The Saga of La Naval, Triumph of a People’s Faith
SUNDRY STROKES (The Philippine Star) - February 22, 2014 - 12:00am

The huge volume  “The Saga of La Naval, Triumph of a People’s Faith” got to me very late because it was earlier sent to The STAR offices, and not to my residence.

The voluminous saga contains articles by various writers and academicians, and an editor’s note by Lito B. Zulueta. Listed in chronological order are contributors  Rolando V. de la Rosa, OP, Regalado Trota Jose, Roland D. Mactal, OP, Isidro G. Alano, OP, Ramon N. Villegas, Maria Angelita R. Reyes, Jose Victor Z. Torres, Ph.D., Romeo B. Galano  Jr., Maximo L. Noche, UAP, Maria Lourdes Zaragoza Banson, Rolando M. Castro, OP, Lucio Gutierrez, OP, Fidel Villaroel, OP, Julie Ann A. Hallazgo, Eugene A. de los Santos, Maria Eloisa G. Parco de Castro, Erlita P. Mendoza, Lito B. Zulueta and Nick Joaquin.

I quote from Zulueta’s Editor’s note: “No Catholic icon in the Philippines could arguably lay claim to as much heady historic and searing cultural significance as Our Lady of the Naval. Originally and still called by the name of Santissimo Rosario, the icon that is housed in the Shrine of Our Lady of the Rosary at the Santo Domingo Church in QC has gone beyond Marian spirituality and iconography and reached saga proportions owing to key political, historical, social and cultural events that have revolved around the image and the devotion across the centuries.”

The book can’t be read in one sitting; as I turned the pages at random, the piece “Battle of La Naval: Rages of Waves, Fury of Faith” by Florentino H. Hornedo seemed exciting. I read it and was not disappointed; it did full justice to the book’s subtitle, “Triumph of a People’s Faith.”

Hornedo’s account focuses on the sea battles between the Dutch and the Spaniards who were aided by a few Filipino seamen. The year was 1646, Manila was still recovering from the ravages of the earthquake the previous year.

The Spaniards had only two merchant galleons, not war ships, that sailed to Acapulco and back for the galleon trade, namely, the flagship Encarnacion and the Rosario. Both, re-constructed for battle, were under the command of Gen. Lorenzo de Orella y Ugalde and Admiral Sebastian Lopez, respectively. They were seasoned seafarers but totally unsure of victory.

Why? The Dutch had seven warships and some 800 fighting men. The Spaniards had two dubious ships and hurriedly recruited sailors.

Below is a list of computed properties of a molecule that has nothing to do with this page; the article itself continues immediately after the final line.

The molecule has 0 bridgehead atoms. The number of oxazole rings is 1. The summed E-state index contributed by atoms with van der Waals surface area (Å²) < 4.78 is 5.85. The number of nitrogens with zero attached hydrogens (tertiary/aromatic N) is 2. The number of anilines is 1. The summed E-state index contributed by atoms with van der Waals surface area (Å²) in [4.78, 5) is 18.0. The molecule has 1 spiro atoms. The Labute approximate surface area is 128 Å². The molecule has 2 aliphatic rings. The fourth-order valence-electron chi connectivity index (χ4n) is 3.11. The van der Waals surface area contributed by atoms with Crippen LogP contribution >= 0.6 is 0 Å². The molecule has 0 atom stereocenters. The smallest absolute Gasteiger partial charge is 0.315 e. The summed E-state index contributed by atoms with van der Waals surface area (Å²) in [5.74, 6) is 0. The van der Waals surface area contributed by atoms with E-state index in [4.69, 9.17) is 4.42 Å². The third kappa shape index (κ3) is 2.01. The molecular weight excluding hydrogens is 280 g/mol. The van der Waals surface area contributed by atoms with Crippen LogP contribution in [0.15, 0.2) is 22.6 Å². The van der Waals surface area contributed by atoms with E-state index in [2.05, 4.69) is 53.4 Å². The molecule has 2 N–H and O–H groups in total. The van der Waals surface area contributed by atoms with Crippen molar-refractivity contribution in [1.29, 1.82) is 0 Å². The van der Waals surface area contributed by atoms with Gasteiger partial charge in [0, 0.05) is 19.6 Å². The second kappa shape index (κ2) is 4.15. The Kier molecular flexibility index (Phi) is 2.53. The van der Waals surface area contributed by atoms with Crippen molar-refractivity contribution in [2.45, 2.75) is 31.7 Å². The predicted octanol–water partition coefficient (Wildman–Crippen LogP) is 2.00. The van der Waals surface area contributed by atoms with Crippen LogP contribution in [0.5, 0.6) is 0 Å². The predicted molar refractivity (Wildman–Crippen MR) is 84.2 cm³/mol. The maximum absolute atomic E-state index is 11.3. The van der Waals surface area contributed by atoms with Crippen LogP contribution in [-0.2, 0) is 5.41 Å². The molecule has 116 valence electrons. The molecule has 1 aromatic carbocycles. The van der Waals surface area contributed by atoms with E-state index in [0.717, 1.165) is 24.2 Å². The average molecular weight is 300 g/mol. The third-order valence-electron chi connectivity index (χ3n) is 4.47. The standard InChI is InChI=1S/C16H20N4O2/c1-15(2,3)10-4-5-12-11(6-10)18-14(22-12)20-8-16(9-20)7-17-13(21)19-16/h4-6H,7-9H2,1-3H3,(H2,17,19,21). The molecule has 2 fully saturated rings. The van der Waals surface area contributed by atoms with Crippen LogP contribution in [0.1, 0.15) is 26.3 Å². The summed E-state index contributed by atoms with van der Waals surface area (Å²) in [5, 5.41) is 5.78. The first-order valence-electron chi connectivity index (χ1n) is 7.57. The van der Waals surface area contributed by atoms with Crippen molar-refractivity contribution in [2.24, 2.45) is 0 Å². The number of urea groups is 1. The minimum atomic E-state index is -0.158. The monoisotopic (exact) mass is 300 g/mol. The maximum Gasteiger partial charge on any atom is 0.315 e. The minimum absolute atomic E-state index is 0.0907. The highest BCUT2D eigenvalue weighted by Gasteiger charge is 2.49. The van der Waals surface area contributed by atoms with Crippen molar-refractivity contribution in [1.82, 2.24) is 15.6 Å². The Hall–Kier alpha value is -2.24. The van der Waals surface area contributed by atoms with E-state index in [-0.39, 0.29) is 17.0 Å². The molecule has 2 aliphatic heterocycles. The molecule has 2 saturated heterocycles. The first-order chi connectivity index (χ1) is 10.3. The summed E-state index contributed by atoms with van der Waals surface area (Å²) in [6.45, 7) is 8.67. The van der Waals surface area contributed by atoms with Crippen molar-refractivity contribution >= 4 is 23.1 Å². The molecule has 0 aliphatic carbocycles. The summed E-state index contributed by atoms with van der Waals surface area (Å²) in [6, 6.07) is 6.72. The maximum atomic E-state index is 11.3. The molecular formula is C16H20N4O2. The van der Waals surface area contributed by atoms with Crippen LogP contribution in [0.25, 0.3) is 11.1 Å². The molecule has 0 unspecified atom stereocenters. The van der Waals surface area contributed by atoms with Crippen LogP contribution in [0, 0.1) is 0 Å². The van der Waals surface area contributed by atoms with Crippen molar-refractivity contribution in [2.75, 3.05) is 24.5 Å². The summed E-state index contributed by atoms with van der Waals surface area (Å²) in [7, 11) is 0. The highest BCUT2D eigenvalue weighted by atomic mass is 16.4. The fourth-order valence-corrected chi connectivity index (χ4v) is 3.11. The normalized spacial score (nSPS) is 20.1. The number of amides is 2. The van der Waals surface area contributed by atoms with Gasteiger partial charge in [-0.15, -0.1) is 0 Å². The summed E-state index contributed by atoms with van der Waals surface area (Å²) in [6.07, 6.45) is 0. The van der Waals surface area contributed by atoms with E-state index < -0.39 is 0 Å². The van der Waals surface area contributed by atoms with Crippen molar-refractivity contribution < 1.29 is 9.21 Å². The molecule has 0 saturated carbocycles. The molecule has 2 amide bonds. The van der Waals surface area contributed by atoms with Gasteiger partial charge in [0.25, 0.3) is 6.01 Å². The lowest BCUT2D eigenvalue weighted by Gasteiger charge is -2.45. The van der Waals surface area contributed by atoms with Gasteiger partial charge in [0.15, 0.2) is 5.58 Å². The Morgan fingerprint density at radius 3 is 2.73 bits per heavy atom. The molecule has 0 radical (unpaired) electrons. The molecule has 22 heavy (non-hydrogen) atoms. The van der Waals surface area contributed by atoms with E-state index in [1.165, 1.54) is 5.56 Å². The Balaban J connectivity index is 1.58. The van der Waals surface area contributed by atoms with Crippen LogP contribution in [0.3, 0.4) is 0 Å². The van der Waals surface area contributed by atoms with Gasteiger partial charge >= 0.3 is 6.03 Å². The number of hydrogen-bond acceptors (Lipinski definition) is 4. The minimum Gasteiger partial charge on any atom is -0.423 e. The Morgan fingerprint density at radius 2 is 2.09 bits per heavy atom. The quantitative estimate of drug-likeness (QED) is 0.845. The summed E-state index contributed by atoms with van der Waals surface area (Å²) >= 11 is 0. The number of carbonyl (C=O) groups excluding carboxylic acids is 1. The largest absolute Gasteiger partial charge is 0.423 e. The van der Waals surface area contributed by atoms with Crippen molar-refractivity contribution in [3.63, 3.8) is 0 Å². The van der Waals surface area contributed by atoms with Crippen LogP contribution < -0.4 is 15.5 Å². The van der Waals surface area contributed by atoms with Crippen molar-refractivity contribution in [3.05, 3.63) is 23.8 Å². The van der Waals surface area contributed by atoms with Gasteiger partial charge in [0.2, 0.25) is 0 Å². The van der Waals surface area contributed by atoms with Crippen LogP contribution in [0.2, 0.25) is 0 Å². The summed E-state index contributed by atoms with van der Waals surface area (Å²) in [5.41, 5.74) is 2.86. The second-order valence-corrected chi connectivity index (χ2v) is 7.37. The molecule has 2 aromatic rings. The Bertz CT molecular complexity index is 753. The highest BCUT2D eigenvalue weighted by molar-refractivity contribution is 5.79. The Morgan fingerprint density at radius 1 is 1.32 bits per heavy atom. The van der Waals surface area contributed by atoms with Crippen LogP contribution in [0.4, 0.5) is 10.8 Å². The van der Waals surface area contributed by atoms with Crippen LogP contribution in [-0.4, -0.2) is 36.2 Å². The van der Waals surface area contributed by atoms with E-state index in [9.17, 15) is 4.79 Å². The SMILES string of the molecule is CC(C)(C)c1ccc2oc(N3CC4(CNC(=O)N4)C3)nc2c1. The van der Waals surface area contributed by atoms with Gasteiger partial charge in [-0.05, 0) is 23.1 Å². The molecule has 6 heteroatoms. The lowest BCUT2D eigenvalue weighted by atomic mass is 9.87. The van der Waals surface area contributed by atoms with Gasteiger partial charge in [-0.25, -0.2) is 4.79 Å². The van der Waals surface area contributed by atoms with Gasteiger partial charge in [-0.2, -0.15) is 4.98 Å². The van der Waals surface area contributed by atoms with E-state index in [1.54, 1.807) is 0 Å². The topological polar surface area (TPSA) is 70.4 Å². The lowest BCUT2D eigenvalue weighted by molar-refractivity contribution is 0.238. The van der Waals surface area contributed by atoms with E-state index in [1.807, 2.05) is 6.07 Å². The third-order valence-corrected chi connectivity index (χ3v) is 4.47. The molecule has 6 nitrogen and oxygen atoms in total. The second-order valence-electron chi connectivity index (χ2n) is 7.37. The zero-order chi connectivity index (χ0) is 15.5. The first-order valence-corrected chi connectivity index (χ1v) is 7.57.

Each Spanish ship’s two Dominican friars implored the men, as did their commanders, to pray the rosary throughout the day, with all the faith and fervor they could muster.

Miraculously, although the Spaniards were outnumbered in each of the three battles, they consistently out-maneuvered the Dutch, even as the Dutch fire boat, armed with 30 cannons, tried to set the Spanish ships on fire. During the attempt, the men on the Encarnacion were lustily shouting “Ave Maria!” and “Long live the Faith of Christ and the Most Holy Virgin of the Rosary!” Incredibly enough, it was the Dutch fire boat that sank!

An actual description by a Spaniard of the event follows: “Our ships were hit by a great number of bullets and artillery shots from both artillery and musketry which seemed like rain or hale of bullets over our ships (but) no one was killed in the Captain’s ship.”

Here one calls to mind the Memorare which starts thus: “Remember o most glorious Virgin Mary that never was it known that anyone who fled to thy protection, implored thy help and sought thy intercession was left unaided.”

*      *      *

The battles recounted above were in 1643, over three centuries ago. Perhaps devotees should redouble their prayers to the Virgin so the country’s endless festering problems can be speedily solved. The Philippines is the only Catholic country in Asia. Yet, ironically, corruption, smuggling, bribery, theft and killings continue to be rampant. Our country ranks third in the number of journalists murdered each year.

About 20 years ago, I asked a visiting American professor what he thought the weakest aspect of our country’s governance. “The administration of justice” was his instant reply. Nothing has changed.

 

AVE MARIA BATTLE OF LA NAVAL DUTCH AND THE SPANIARDS EACH SPANISH ENCARNACION AND THE ROSARIO ERLITA P EUGENE A FAITH OF CHRIST AND THE MOST HOLY VIRGIN OF THE ROSARY LITO B
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